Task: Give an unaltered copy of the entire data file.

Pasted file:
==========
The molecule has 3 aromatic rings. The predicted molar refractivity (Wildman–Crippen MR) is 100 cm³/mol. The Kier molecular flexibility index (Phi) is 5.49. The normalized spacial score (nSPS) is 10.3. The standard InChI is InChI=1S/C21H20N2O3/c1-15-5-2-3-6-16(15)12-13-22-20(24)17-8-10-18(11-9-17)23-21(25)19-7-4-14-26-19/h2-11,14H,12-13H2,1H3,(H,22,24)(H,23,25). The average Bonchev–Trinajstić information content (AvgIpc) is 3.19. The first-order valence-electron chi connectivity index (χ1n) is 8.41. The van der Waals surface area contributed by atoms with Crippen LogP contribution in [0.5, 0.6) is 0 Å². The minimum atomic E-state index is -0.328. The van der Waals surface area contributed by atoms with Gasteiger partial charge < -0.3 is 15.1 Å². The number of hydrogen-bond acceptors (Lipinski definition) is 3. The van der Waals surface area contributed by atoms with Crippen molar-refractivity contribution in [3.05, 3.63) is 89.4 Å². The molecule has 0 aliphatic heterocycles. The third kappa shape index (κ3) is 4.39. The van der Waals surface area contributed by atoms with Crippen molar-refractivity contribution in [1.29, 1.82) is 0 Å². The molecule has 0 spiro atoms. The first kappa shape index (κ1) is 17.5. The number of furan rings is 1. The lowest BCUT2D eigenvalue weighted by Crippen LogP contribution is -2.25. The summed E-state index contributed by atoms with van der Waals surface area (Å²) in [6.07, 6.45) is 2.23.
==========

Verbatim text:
The molecule has 3 aromatic rings. The predicted molar refractivity (Wildman–Crippen MR) is 100 cm³/mol. The Kier molecular flexibility index (Phi) is 5.49. The normalized spacial score (nSPS) is 10.3. The standard InChI is InChI=1S/C21H20N2O3/c1-15-5-2-3-6-16(15)12-13-22-20(24)17-8-10-18(11-9-17)23-21(25)19-7-4-14-26-19/h2-11,14H,12-13H2,1H3,(H,22,24)(H,23,25). The average Bonchev–Trinajstić information content (AvgIpc) is 3.19. The first-order valence-electron chi connectivity index (χ1n) is 8.41. The van der Waals surface area contributed by atoms with Crippen LogP contribution in [0.5, 0.6) is 0 Å². The minimum atomic E-state index is -0.328. The van der Waals surface area contributed by atoms with Gasteiger partial charge < -0.3 is 15.1 Å². The number of hydrogen-bond acceptors (Lipinski definition) is 3. The van der Waals surface area contributed by atoms with Crippen molar-refractivity contribution in [3.05, 3.63) is 89.4 Å². The molecule has 0 aliphatic heterocycles. The third kappa shape index (κ3) is 4.39. The van der Waals surface area contributed by atoms with Crippen molar-refractivity contribution in [1.29, 1.82) is 0 Å². The molecule has 0 spiro atoms. The first kappa shape index (κ1) is 17.5. The number of furan rings is 1. The lowest BCUT2D eigenvalue weighted by Crippen LogP contribution is -2.25. The summed E-state index contributed by atoms with van der Waals surface area (Å²) in [6.07, 6.45) is 2.23.